Abercrombie & Fitch Caught With Their PR Pants Down

 Abercrombie & Fitch Caught With Their PR Pants Down

The PR Verdict: “F” (Full Fiasco) for Abercrombie & Fitch.

Abercrombie & Fitch, the sexually provocative clothier for mainstream America, is in trouble again. While this time it’s not a class action lawsuit by minority employees (as happened in 2004), the current problem could unravel in ugly ways.

While working at an A&F store last year, Benjamine Bowers alleges in a legal filing that the company referred him to a modeling agent. According to the complaint, Bowers was flown to Mississippi for a photo shoot, where the agent allegedly said his photos needed a more “relaxed” look. Any suggestions? Why not masturbate in front of the camera, so the photo captures your expression immediately after orgasm? Oh, and could you do the whole thing naked, please?

The employee obligiged but is now suing the modeling agent and A&F for $1 million in damages. No comment so far from the agent or the retailer despite some embarrassing headlines. Bowers claims he was used and that the photos were never intended to help his career. Instead, he claims it only served to give the modeling agent a “cheap thrill.”

The PR Verdict: “F” (Full Fiasco) for Abercrombie & Fitch. When a public company hits the headlines, the PR needs to move fast. What happened here?

PR Takeaway: Distance the firm from the allegation, faster than you can unbutton a polo shirt. Clarify that the allegation concerns a third party contractor and that A&F’s own investigation has begun. Reiterate that the allegation reflects behavior that is clearly unacceptable and that the agent’s contract has been suspended pending investigation. Remind the media that employees and contractors are expected to adhere to a code of conduct (if there is one). Above all, move quickly before consumer groups, religious groups, activist shareholders, and the dreaded class action lawyers swarm for their piece of action. And keep your boxer shorts on at all times.

To read more click here.

Can A&F get past these latest allegations without a smear campaign? Give us your PR Verdict in Speak Your Mind, below.

 

JP Morgan: We Told You So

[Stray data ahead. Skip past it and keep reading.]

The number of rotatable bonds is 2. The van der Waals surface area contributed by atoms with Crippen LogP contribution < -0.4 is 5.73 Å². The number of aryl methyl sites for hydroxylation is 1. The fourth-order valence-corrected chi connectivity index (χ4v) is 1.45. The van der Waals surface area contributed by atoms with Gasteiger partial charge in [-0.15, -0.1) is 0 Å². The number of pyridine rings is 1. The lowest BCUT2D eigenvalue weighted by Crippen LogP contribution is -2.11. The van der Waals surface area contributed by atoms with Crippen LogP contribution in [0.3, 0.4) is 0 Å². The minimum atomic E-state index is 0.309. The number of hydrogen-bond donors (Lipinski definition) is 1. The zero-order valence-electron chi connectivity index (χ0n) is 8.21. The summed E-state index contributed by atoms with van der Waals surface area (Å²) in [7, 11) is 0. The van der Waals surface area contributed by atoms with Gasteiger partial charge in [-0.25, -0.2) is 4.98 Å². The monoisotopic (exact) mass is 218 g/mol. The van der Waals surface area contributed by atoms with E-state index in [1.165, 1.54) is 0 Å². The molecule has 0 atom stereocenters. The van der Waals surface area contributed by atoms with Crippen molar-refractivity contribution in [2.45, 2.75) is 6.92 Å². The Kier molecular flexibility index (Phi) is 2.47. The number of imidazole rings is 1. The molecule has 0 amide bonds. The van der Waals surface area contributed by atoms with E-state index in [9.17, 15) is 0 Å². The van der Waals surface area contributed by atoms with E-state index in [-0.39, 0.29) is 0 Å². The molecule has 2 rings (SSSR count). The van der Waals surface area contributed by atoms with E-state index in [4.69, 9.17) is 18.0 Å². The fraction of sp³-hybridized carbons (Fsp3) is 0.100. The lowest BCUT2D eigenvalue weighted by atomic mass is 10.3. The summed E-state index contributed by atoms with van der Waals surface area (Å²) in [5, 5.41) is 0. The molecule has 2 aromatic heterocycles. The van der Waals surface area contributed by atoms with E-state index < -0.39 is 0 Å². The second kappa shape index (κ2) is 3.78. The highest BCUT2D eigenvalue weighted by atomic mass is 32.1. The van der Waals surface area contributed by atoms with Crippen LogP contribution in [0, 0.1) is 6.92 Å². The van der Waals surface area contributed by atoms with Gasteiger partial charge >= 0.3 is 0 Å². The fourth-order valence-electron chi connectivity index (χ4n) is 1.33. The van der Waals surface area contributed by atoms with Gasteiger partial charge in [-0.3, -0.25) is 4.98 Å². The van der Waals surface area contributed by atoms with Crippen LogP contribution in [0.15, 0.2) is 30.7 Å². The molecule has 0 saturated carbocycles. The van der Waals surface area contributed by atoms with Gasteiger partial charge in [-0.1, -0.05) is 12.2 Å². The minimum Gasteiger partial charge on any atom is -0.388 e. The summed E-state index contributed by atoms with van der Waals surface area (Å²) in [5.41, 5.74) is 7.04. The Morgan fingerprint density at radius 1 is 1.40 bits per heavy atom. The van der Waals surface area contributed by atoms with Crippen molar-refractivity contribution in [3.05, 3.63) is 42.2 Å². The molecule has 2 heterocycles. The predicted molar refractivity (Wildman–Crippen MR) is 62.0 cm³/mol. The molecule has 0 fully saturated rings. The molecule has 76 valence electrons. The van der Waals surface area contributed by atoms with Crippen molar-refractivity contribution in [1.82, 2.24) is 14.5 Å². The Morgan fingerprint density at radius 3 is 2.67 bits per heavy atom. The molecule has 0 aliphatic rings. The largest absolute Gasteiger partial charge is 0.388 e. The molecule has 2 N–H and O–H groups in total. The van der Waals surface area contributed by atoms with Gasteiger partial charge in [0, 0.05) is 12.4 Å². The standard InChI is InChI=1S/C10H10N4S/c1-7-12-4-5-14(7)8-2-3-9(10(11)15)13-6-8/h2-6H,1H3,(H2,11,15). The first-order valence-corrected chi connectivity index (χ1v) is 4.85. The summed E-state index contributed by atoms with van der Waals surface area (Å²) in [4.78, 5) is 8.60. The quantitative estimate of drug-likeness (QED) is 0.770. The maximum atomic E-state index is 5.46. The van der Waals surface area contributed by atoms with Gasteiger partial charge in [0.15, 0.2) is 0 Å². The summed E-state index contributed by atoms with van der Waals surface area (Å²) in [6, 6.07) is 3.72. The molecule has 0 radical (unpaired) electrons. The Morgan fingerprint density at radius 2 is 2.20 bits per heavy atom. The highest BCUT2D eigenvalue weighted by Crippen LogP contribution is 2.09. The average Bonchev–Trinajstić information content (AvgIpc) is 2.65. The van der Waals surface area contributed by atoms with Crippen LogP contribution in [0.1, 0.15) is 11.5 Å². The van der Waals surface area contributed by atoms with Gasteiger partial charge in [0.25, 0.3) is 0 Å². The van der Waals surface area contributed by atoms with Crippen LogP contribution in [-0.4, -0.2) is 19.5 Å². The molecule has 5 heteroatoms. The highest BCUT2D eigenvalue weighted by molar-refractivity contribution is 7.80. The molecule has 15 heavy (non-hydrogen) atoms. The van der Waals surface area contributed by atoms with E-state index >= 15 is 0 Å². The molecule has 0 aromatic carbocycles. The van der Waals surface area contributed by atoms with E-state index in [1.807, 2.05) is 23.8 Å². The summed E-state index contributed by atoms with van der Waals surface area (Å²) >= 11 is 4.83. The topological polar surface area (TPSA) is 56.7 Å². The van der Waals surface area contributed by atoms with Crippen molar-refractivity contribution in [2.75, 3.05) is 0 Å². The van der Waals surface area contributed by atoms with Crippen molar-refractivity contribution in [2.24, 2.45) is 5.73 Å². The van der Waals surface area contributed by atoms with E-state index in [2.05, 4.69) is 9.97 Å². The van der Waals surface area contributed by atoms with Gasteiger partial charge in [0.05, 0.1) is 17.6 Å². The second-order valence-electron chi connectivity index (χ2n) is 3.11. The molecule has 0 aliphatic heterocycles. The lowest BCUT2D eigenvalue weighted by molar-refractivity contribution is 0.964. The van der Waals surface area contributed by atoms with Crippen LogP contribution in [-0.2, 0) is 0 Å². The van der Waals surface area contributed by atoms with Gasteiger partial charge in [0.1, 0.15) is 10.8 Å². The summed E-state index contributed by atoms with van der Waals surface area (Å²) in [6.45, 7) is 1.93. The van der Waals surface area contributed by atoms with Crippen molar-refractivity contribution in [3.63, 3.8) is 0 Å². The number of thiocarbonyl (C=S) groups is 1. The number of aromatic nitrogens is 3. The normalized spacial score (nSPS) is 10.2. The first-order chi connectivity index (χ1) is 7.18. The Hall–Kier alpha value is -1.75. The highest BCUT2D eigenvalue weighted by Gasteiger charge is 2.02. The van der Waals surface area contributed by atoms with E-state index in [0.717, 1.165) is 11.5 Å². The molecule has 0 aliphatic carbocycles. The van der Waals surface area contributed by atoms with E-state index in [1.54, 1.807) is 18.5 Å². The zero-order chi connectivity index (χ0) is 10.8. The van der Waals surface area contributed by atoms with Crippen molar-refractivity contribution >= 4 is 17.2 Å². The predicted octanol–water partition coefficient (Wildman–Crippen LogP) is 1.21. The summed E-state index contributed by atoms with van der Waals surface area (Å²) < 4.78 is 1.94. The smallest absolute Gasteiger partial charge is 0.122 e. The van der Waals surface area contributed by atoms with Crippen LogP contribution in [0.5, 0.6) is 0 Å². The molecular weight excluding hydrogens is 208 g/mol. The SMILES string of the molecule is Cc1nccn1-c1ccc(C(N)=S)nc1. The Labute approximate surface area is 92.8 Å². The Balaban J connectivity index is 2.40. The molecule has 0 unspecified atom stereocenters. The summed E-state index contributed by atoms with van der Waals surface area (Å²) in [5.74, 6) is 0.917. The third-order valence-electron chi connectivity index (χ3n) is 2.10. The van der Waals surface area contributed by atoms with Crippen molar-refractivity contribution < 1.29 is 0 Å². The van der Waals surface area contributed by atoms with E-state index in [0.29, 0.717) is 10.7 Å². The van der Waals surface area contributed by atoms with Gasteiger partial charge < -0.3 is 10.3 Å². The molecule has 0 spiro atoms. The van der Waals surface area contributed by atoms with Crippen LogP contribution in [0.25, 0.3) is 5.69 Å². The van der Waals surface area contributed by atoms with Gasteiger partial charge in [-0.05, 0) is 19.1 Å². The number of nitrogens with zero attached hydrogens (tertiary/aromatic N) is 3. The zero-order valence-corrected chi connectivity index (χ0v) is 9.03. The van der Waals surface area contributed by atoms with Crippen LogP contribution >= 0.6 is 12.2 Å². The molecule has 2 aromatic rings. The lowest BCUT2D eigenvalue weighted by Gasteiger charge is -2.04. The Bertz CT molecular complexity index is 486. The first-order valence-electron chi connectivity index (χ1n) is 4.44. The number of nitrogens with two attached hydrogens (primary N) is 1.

told you so JP Morgan: We Told You So

The PR Verdict: “A” for CtW - "We told you so."

“We told you so “ seems to be the key message from the CtW Investment Group to JP Morgan.  CtW, a shareholder representing union funds, claims it was concerned over 12 months ago at what it saw as “lax and out dated” risk management controls at JP Morgan.  Those concerns were laid out to senior management. But then, oops, a year later, the storied financial institution announced a trading loss of over $2 billion and a market value drop of more than $25 billion.

CtW wins the PR prize. The Executive Director of the group told the NY Times that it had expressed its concerns to a JPM board member and the former Chief Risk Officer.  The main complaint?  That the three-person board responsible for monitoring overall risk lacked the necessary expertise to oversee the function.

CtW says that ultimately the problem reflected an overall unhealthy deference to CEO Jamie Dimon and his Chief Risk Officer.  With this sentiment resonating with pundits, it seems the party is well and truly over for banking’s favorite CEO.

The PR Verdict:  “A” (Gold Star!) for CtW, punching above its weight. By saying “we told you so” they look like the smartest ones in the room.

PR Takeaway:  Capitalize on every PR opportunity.  By coming out with these revelations now, CtW claims the upper hand and grabs the PR advantage.  Describing JP Morgan as having an “old fashioned model of governance”,  CtW legitimately puts itself at the forefront of the reforms JP Morgan will be announcing.  While it’s an uncomfortable place for JP Morgan, it’s a great place for CtW and its public profile.

To read more, click here.